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2000 VN 750 Senior Member
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Discussion Starter #1 (Edited)
While doing a little basic research today I ran across this website:

http://motorcycleinfo.calsci.com/Shaft.html

I am not making any claims but rather offering this site for its discussion of why moly paste is needed. It also offers another lubricant called Krytox as an alternative and includes several sources for both products.

I will be replacing both tires very soon and will include a spline lub with moly paste at that time and therefore the reason for the research. I have had similar experiences as mentioned on the website when questioning several different (Honda, Kawasaki, Suzuki) dealerships as to what they use for spline lube. None of the service shops actually use moly paste and that includes the Honda shops which does not seem to be consistent with the fact that they maybe the best source for the product. I understand that the big money is in repairs but why have your professional race team and other sponsored professionals give statements as to the importance of using a specific product and then not offer it for the regular customers that are spending the money on repairs in your shop? They will sell you a tube to use yourself but most do not use it in their own shops when doing repairs.
 

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I'll continue to use Honda 60% moly lube bought at my dealer for $8.95 a tube. They sell Honda,Kawasaki,Suzuki and Yamaha bikes and use the Honda lube on all their shaft drive bikes in the shop. Why go cheap when you can do it right for $8.95 ? JMO
 

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2000 VN 750 Senior Member
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Discussion Starter #3
I'll continue to use Honda 60% moly lube bought at my dealer for $8.95 a tube. They sell Honda,Kawasaki,Suzuki and Yamaha bikes and use the Honda lube on all their shaft drive bikes in the shop. Why go cheap when you can do it right for $8.95 ? JMO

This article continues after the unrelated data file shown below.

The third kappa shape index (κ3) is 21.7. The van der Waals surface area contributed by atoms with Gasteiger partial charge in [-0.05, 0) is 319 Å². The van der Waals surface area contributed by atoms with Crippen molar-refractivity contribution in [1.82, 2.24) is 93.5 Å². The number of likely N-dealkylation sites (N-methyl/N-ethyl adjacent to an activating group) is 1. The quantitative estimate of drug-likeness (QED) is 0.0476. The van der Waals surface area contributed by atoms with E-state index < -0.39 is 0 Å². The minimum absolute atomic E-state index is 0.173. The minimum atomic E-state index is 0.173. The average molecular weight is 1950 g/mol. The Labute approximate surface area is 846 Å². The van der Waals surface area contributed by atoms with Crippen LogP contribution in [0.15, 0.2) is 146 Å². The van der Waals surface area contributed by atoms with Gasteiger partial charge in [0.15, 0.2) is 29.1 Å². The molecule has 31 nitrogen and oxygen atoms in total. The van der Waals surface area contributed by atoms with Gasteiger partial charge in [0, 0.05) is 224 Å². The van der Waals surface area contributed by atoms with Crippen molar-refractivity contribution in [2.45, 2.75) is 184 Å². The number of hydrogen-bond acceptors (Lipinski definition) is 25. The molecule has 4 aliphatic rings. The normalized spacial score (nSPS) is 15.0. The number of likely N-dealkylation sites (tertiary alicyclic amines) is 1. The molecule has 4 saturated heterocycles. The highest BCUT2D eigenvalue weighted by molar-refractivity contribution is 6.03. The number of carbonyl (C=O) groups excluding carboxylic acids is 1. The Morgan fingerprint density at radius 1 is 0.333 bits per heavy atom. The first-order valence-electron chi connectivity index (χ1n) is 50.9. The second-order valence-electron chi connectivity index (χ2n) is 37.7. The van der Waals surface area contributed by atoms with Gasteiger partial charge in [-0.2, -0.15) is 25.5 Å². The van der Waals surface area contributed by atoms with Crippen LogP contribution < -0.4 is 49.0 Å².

I agree that it is actually cheap at that price and knowing that you can get multiple spline lubes done with just one tube using anything else would be foolish. If that dealership does use it then I commend them. I have had numerous "stealerships" tell me they do not use it and as I stated before this included Honda locations. I guess my business training and education that stressed, "Take care of the customer and they will take care of you." is long gone. Maybe that is just another reason for the high business failure rate in today's economy.
 

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I have found a paste over here in the UK called AS60 It has 60% moly just like the honda stuff do you think this would be ok, it says it is very similar to Hondas
 

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I have found a paste over here in the UK called AS60 It has 60% moly just like the honda stuff do you think this would be ok, it says it is very similar to Hondas
Don't know for sure but they both have 60% moly so they should be very similar and work the same.
 

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The AS60 should be no problem at all. All Ma Kaw calls for is a "high temp" grease. As for me, I'm using the Honda moly, it's good stuff and I have assess to it locally.
 

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Thanks for reposting that link, been awhile since it showed up here.

Another good moly is Guard Dog moly:
http://guarddogmolylubricants.com/gd570.shtml

Not sure how good their synthetic is. I know a few folks that spent the extra coin and use Krytox.